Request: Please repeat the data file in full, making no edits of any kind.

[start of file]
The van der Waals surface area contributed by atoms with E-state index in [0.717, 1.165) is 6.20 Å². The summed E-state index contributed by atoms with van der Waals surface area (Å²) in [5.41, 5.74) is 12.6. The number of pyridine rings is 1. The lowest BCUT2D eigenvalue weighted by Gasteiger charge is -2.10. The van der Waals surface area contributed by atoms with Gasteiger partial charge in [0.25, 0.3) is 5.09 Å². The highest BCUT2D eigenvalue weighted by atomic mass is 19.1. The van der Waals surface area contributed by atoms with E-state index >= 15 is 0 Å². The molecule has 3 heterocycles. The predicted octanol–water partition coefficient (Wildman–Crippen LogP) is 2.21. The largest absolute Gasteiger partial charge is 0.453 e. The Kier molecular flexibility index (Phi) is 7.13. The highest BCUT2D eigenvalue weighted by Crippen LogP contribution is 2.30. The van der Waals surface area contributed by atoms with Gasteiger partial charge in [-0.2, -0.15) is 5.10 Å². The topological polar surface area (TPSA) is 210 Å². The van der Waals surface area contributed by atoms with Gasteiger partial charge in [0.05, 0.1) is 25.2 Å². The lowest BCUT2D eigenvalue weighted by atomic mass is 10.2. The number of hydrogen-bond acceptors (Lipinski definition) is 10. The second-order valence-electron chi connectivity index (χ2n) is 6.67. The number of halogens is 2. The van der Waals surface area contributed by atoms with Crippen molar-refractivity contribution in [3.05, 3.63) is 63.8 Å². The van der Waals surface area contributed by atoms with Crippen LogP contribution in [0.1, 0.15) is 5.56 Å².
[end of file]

The van der Waals surface area contributed by atoms with E-state index in [0.717, 1.165) is 6.20 Å². The summed E-state index contributed by atoms with van der Waals surface area (Å²) in [5.41, 5.74) is 12.6. The number of pyridine rings is 1. The lowest BCUT2D eigenvalue weighted by Gasteiger charge is -2.10. The van der Waals surface area contributed by atoms with Gasteiger partial charge in [0.25, 0.3) is 5.09 Å². The highest BCUT2D eigenvalue weighted by atomic mass is 19.1. The van der Waals surface area contributed by atoms with E-state index >= 15 is 0 Å². The molecule has 3 heterocycles. The predicted octanol–water partition coefficient (Wildman–Crippen LogP) is 2.21. The largest absolute Gasteiger partial charge is 0.453 e. The Kier molecular flexibility index (Phi) is 7.13. The highest BCUT2D eigenvalue weighted by Crippen LogP contribution is 2.30. The van der Waals surface area contributed by atoms with Gasteiger partial charge in [-0.2, -0.15) is 5.10 Å². The topological polar surface area (TPSA) is 210 Å². The van der Waals surface area contributed by atoms with Gasteiger partial charge in [0.05, 0.1) is 25.2 Å². The lowest BCUT2D eigenvalue weighted by atomic mass is 10.2. The number of hydrogen-bond acceptors (Lipinski definition) is 10. The second-order valence-electron chi connectivity index (χ2n) is 6.67. The number of halogens is 2. The van der Waals surface area contributed by atoms with Crippen molar-refractivity contribution in [3.05, 3.63) is 63.8 Å². The van der Waals surface area contributed by atoms with Crippen LogP contribution in [0.1, 0.15) is 5.56 Å².